This is the fifth essay of a series of five that I will be published at Jornal Público during this summer. It is based on the Travel Diary of my journey in the American Southwest. You can read it here.
White Salts to White Sands
This is the second essay of a series of five that I will be published at Jornal Público during this summer. It is based on the Travel Diary of my journey in the American Southwest. You can read it here.
The bright lights are the boiler towers of Ivanpah Solar Electric, they concentrate the energy of thousands of mirrors. In the 1980s, Reyner Banham described Solar One, also in the Mojave, as 'the most beautiful powerplant in the world'.At the time, Banham envisioned the structure as an aesthetic object to be visited as another artwork in the American desert.
Hoover Dam is the ultimate earthwork, a pharaonic infrastructure which mobilised thousands of workers. The convoluted structure with its Art Deco details is vaguely reminiscent of Fritz Lang's Metropolis. This dam is a national monument, celebrating the technical achievements of early C20.
Driving through the Great Basin desert, in Utah and Nevada, we visited 3 Earthworks. All three were sponsored by Virginia Dwan, the visionary gallerist and heiress of the 3M company - Minnesota, Mining & Manufacturing. It was at Dwan Gallery, in 1968, that the show Earth Works defined what would become sculpture in the 'expanded field'.
The temperature was over 45°C when we visited Michael Heizer's Double Negative. We arrived at noon, and addressed the visit as a scientific expedition. We went back and forth, like astronauts or divers. Heizer's artistic compulsions can be traced to many artifacts that we saw throughout our journey, as if he is tapping the American id: the tire marks at Bonneville Salt Flats, the monumentalization of extractive industries, the exhibition of human power over nature.
This is Gap Mountain, 100 miles beyond it one finds 'City', Michael Heizer's earthwork in progress since 1972. 100 miles beyond 'City' there is the Nevada Test Site, surely one of the largest known earthworks, comprised of underground laboratories, tunnels, atomic waste repositories and the famous atomic craters. Hundreds of atomic tests were made between 1951 and, surprisingly, 2012.
Route 50 was deemed the loneliest road in the US. It is an epithet that works both ways, as a derogatory and flattering qualifier. Driving a few miles West of Ely, one finds the small company town of Ruth, serving the Robinson copper mine. The mine slopes are so perfectly formed and artfully done, that I wondered if the workers, these artisans who worked with bulldozers, were the ones hired by the artist Michael Heizer to build his earthwork 'City'. Forgetting all the human and earth exploitation, it is easy to admire these earthworks formally. In the last decades the mine was bought and sold by various global companies, but throughout most of the C20 it was owned by the Guggenheim family.
The Bonneville Salt Flats are remains of the vast lake Bonneville of the Pleistocene era. They are well known for the C20 obsession of land speed records. The close surroundings of the Salt Flats are marked by the exploits of the aptly named Intrepid Potash mining company. In recent years, some speed races were cancelled due to the thinning of the salt crust. Intrepid Potash is now required to pump brine on to the flats to mitigate the problem.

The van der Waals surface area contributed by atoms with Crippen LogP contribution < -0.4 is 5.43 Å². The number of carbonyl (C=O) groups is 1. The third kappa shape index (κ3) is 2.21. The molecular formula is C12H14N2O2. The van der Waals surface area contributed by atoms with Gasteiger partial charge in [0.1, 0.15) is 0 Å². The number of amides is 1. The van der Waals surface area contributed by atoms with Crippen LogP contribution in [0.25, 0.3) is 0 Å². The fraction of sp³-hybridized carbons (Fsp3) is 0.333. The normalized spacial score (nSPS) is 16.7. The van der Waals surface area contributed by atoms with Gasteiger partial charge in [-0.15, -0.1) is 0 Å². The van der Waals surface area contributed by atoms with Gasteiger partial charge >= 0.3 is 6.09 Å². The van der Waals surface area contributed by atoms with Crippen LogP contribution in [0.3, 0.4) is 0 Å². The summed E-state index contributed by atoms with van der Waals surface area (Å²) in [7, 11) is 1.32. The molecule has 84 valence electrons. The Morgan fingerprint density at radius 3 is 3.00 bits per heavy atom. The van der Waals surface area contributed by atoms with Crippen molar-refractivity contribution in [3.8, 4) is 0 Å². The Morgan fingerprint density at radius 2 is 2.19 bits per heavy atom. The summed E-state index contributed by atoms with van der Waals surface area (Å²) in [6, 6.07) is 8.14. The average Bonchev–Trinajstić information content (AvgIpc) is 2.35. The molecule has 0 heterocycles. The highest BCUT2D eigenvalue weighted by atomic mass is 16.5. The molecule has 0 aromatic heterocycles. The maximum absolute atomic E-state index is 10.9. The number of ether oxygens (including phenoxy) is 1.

Wendover air base has an open air museum. There's a public drive with plaques informing about the history of the site. These describe objects inside the base, over the fence, like the Enola Gay hangar. Besides they also point at structures that although built as movie props, remain onsite. This is a place where historically laden artifacts and constructed imaginary worlds seem to be presented on the same level. A few old planes were 'parked' close to the fence so that visitors could take pictures. At first, we thought this one was also part of the exhibit. That was not the case.
The revelation. It happened at Pilot Mountain Road, crossing the vast plain framed by mountains. The sun was high and I remember thinking: 'It must be midnight in Lisbon.' The temperature was 43C. The air was very dry. I realized I was in a state of hyper awareness. The senses stretched without obstacles. In this place of absence one feels as if in infinite purity. In this place I understood the ascetics.
This railroad crossing is the only urban remain of the town of Lucin. It was founded as a watering station for steam locomotives, the Lucin Ponds were reservoirs of the water collected through a pipeline from the melting snows of the nearby Pilot Mountain Range. Where the ponds used to be there are clumps of surprisingly tall cottonwood trees. They are now protected as an important resting site for migratory songbirds, attracted by this small patch of shade and water in the Great Basin Desert. On our way to see Nancy Holt's Sun Tunnels we waved hello to the railroad engineer inspecting this crossing. We had to drive three hours until crossing paths with another car, the driver waved hello and we waved back. I imagine that we too were the first people he saw in hours.
While in NYC, in transit to Salt Lake City, I was lucky to see John Baldessari's exhibition 'Paintings, 1966-68'. It comprised a series of paintings that Baldessari showed in his first solo show at Molly Barnes Gallery in 1968. I primarily went to see 'Painting for Kubler', Baldessari's homage to the simultaneously famous and arcane historian, I thought that this painting would set the beginning of the trip. In retrospect, I can see that 'Pure Beauty' was surprisingly present in many instances of the journey.